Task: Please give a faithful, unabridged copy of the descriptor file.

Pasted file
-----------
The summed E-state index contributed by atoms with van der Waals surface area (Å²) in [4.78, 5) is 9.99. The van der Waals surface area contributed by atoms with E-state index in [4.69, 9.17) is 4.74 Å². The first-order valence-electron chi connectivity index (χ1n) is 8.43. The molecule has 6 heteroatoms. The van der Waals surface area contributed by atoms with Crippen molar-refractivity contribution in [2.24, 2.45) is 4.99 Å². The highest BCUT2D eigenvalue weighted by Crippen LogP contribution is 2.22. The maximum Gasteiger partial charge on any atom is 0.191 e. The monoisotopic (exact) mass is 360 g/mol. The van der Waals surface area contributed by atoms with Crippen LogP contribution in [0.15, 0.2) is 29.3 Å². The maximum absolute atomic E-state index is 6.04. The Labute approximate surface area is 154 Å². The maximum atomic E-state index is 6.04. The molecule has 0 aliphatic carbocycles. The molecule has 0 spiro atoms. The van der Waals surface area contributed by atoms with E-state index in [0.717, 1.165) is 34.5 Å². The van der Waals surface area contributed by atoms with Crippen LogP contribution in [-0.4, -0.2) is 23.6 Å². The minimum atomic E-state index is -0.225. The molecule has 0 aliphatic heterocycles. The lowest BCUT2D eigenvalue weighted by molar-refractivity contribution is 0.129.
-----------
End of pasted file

The summed E-state index contributed by atoms with van der Waals surface area (Å²) in [4.78, 5) is 9.99. The van der Waals surface area contributed by atoms with E-state index in [4.69, 9.17) is 4.74 Å². The first-order valence-electron chi connectivity index (χ1n) is 8.43. The molecule has 6 heteroatoms. The van der Waals surface area contributed by atoms with Crippen molar-refractivity contribution in [2.24, 2.45) is 4.99 Å². The highest BCUT2D eigenvalue weighted by Crippen LogP contribution is 2.22. The maximum Gasteiger partial charge on any atom is 0.191 e. The monoisotopic (exact) mass is 360 g/mol. The van der Waals surface area contributed by atoms with Crippen LogP contribution in [0.15, 0.2) is 29.3 Å². The maximum absolute atomic E-state index is 6.04. The Labute approximate surface area is 154 Å². The maximum atomic E-state index is 6.04. The molecule has 0 aliphatic carbocycles. The molecule has 0 spiro atoms. The van der Waals surface area contributed by atoms with E-state index in [0.717, 1.165) is 34.5 Å². The van der Waals surface area contributed by atoms with Crippen LogP contribution in [-0.4, -0.2) is 23.6 Å². The minimum atomic E-state index is -0.225. The molecule has 0 aliphatic heterocycles. The lowest BCUT2D eigenvalue weighted by molar-refractivity contribution is 0.129.